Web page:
Tuesday, July 22, 2014

Jaundice in Breastfed Infants: How Long Can It Last?

Photo by Cheryl via Flickr
By: Lewis First, MD, MS; Editor-in-Chief 

We certainly see babies coming into offices at 3 and even 4 weeks of age still looking somewhat
yellow, prompting us to check a bilirubin level and finding an unconjugated level still over 5 mg/dL. Is this prolonged level normal? Should we worry and keep checking levels or reassure parents that all is well?

Maisels et al. (doi: 10.1542/peds.2013-4299) looked into this issue of the natural history of hyperbilirubinemia and jaundice in newborns by measuring transcutaneous bilirubin levels in predominantly breastfed infants over 35 weeks gestation.

The results suggest that almost a third of breastfed infants will stay jaundiced for their first month of life. As to whether a particular level of bilirubin correlates with the color or location of the jaundice, the authors looked into this as well. Their findings were interesting confirming the lack of accuracy of predicting bilirubin by distribution of visible jaundice, but reassuring in that the wide range of levels obtained by severity of color do not appear to be high enough to be worrisome.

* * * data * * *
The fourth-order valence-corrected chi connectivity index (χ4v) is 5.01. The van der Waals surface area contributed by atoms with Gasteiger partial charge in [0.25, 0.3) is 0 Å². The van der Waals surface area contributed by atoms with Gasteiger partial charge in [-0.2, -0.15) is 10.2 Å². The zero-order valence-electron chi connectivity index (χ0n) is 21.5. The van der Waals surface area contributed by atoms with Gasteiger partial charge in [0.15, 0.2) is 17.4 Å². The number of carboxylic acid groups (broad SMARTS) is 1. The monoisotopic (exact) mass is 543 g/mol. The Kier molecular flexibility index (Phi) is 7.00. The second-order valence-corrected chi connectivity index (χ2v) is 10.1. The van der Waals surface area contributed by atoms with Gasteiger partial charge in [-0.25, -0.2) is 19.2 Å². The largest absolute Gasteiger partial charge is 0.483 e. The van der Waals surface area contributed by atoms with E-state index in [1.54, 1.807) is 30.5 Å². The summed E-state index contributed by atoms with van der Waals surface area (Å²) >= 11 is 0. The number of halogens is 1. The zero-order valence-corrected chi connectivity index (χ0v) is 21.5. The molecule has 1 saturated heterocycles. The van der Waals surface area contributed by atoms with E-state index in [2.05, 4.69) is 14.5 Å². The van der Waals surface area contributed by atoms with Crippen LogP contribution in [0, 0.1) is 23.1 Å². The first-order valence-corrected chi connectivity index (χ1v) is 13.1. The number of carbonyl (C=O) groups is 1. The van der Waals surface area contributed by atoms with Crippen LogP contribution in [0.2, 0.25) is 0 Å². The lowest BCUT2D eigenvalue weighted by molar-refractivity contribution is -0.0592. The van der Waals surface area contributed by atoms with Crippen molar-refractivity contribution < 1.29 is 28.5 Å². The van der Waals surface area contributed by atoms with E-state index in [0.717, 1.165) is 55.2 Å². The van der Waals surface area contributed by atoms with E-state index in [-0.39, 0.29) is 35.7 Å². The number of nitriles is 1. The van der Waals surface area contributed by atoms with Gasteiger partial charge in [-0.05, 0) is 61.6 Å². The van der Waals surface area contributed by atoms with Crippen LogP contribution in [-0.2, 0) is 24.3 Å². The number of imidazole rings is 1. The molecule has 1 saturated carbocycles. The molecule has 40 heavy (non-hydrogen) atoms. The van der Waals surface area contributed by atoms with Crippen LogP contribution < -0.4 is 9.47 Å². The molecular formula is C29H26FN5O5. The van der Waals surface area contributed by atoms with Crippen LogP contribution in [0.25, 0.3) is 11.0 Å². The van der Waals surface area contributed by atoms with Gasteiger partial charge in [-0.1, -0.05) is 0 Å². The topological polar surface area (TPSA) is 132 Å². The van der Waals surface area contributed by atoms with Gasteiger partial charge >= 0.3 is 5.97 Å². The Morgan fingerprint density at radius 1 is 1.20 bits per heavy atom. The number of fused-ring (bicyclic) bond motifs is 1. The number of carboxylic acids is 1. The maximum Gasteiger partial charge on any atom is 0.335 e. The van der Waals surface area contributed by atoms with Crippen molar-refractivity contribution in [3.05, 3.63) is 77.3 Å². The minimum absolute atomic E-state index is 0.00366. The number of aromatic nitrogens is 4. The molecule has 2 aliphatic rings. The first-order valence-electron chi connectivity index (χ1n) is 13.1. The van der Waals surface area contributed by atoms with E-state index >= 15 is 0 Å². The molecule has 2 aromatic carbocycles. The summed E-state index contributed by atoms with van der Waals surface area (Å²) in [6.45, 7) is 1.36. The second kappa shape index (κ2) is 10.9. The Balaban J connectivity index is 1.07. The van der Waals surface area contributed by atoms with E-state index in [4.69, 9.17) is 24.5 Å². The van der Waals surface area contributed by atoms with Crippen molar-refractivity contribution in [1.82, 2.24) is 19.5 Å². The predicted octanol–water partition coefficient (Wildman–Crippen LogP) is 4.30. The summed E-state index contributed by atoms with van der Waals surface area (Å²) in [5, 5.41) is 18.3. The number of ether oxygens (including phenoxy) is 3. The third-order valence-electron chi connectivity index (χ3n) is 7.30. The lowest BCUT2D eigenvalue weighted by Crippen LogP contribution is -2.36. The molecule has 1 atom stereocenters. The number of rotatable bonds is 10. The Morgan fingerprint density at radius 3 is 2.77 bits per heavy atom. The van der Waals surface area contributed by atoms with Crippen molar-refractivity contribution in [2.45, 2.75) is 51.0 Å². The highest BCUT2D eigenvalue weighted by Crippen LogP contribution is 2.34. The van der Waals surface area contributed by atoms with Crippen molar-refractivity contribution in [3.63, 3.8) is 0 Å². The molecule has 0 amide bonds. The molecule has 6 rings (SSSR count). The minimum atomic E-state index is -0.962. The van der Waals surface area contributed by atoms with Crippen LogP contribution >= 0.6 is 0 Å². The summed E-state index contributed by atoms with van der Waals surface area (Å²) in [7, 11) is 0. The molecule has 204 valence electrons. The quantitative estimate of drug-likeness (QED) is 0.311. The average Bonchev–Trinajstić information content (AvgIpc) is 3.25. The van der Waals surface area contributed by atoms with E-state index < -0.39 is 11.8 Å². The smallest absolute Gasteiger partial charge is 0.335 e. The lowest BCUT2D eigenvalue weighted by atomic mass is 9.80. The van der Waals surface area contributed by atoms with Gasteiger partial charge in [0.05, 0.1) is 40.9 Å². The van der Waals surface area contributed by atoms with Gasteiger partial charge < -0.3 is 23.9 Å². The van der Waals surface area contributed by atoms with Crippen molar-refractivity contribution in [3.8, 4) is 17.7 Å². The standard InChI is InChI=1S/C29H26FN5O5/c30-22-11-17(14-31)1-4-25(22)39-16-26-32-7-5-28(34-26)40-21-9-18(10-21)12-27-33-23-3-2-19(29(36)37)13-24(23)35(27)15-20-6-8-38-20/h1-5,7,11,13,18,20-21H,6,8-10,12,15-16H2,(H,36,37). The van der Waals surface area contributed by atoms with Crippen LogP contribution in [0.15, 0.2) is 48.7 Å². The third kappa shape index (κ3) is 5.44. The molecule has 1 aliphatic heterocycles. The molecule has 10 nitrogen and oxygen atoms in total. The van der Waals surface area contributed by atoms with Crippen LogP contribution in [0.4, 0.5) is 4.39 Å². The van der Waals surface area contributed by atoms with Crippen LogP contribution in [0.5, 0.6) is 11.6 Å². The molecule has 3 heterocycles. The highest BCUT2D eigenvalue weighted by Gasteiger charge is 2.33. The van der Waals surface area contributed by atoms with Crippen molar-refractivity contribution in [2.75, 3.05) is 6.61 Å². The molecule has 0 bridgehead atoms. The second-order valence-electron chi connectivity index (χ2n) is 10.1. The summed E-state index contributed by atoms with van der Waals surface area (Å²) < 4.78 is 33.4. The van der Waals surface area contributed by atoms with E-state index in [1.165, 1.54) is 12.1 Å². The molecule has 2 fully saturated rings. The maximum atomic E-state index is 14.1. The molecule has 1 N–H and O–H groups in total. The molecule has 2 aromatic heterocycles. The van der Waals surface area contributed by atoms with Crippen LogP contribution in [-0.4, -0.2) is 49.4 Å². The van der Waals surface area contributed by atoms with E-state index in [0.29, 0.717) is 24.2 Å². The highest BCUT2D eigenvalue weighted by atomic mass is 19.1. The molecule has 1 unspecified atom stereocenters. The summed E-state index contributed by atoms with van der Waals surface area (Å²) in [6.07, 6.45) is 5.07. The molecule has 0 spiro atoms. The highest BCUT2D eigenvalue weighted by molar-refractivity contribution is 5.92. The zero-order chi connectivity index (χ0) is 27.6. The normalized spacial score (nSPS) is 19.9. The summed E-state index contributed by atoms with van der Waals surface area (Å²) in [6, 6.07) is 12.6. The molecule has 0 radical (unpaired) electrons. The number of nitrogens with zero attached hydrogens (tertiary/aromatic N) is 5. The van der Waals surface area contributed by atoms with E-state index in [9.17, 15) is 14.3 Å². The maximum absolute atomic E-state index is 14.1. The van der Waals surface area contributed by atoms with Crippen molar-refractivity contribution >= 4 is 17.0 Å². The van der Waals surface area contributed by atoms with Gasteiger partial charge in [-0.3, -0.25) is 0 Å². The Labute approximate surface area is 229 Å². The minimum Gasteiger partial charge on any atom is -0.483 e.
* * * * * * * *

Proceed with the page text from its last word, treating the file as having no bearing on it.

The brief summary in this post just begins to skin the surface on a nice study well worth reading in its entirety to have a better understanding of when to worry and not to worry about persistent unconjugated jaundice in breastfed infants.

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  1. Thank you very much Dr. First for this commentary. This is very helpful to all our parents as well as to all Pediatricians.

  2. Very nice post, impressive. its quite different from other posts. Thanks for sharing.



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